Making a will when your death is imminent is almost never a good idea and is often a positive invitation to dispute between your loved ones after you are gone. In a case on point, the first salvo in a tragic inheritance dispute was fired even before the deceased could be laid to rest.
Following a family man's death in his 60s, one of his five children sought possession of his body so that she could make funeral arrangements. She had the backing of her siblings, the man's mother and other relatives. However, the man's partner staunchly resisted her claim.
After an urgent hearing, the child was granted an injunction that forbade the partner from taking possession of the body or arranging for its disposal. The partner responded with an application to set the injunction aside. In doing so, she asserted that the man had made a valid will, about three weeks before he died, in which he appointed her daughter as one of his executors.
Ruling on the matter, the High Court noted that the validity of the will, which was apparently signed by way of a fingerprint, was likely to be challenged on various grounds. Amongst other things, it was said that the fingerprint was not that of the deceased and that he lacked the mental capacity required to make a valid will. The disposal of his body was, however, an urgent matter that could not await the resolution of potentially lengthy probate proceedings.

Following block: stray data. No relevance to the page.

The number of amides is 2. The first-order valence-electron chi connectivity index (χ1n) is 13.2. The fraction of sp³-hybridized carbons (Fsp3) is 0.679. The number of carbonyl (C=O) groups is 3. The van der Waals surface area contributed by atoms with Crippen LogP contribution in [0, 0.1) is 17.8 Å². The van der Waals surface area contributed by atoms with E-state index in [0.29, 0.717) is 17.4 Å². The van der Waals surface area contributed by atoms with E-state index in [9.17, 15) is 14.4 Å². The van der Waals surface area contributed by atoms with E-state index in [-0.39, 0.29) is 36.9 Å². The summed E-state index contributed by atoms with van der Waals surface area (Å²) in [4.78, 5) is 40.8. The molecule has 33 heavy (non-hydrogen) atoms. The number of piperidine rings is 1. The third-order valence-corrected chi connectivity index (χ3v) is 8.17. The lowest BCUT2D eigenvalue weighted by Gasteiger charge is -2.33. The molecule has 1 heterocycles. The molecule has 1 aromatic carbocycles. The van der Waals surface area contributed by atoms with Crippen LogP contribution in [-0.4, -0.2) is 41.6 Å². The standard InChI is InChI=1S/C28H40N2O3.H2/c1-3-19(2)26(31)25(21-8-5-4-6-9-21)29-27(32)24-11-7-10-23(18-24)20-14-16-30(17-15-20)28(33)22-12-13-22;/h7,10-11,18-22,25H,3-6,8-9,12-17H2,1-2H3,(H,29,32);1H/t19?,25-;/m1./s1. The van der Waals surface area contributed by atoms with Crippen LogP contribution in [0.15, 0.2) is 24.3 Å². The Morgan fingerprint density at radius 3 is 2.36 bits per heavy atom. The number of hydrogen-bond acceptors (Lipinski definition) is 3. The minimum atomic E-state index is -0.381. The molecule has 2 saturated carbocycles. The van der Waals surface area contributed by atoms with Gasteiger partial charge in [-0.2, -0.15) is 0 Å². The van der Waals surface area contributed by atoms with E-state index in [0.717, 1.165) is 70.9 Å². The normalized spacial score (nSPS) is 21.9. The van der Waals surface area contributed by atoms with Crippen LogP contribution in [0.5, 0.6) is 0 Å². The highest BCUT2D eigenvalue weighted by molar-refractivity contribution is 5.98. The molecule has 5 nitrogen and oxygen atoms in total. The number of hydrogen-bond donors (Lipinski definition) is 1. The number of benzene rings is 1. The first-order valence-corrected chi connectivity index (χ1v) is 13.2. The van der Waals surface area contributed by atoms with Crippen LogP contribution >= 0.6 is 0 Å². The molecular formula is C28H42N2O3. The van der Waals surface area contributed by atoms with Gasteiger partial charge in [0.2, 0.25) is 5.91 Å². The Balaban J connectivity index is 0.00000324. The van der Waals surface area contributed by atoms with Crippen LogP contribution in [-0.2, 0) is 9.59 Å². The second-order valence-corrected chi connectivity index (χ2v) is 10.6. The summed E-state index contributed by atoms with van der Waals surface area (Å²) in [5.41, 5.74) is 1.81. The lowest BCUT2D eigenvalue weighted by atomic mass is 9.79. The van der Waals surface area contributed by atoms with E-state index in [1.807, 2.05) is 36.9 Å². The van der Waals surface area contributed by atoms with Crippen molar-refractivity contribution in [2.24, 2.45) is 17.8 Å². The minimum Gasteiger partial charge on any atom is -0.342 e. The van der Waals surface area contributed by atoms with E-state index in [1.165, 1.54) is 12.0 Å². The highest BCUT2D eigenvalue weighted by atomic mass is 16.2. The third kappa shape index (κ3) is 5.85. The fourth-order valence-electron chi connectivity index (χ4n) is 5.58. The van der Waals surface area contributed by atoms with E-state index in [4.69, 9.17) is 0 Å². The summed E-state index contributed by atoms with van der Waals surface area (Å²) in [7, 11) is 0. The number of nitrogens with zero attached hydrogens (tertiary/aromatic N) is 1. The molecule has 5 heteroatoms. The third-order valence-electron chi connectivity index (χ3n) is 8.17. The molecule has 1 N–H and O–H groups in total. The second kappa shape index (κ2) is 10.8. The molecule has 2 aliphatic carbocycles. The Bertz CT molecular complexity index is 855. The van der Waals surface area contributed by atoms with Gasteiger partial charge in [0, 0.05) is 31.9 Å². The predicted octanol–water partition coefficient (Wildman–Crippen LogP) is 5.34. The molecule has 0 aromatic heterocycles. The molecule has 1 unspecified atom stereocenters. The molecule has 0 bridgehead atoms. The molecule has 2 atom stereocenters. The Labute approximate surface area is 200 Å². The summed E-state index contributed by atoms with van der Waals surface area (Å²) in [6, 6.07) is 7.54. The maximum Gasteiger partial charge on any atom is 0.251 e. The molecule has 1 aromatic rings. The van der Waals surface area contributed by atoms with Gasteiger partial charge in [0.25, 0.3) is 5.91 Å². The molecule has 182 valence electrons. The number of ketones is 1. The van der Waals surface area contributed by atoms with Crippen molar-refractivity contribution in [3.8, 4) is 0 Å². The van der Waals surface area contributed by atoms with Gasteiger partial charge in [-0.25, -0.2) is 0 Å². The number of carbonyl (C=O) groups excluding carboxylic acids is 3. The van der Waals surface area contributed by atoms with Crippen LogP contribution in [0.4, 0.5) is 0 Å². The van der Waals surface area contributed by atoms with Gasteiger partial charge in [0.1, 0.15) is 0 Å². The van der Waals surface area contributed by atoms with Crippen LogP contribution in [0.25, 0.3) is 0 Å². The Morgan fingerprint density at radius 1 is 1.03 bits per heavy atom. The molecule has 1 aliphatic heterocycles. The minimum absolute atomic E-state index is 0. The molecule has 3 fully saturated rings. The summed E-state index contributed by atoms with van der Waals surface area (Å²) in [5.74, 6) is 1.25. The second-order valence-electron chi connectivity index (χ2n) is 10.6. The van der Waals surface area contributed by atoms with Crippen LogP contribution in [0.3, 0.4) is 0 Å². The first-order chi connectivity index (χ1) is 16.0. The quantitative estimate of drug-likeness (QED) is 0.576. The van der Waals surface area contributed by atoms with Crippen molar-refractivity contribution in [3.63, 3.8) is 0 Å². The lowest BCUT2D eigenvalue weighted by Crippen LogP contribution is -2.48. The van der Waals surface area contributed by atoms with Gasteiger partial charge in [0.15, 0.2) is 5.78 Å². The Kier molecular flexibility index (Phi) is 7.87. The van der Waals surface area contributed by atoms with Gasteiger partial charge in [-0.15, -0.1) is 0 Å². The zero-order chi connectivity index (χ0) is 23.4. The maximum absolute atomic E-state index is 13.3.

In setting aside the injunction, the Court noted that the will was rational on its face and appeared to have been properly executed in accordance with Section 9 of the Wills Act 1837. In those circumstances, the law presumed, unless proved otherwise, that the will was valid and that the man had the capacity to make it. On that basis, the Court ruled that his partner's daughter and the other executor named in the will were entitled to take possession of his body and to arrange his funeral.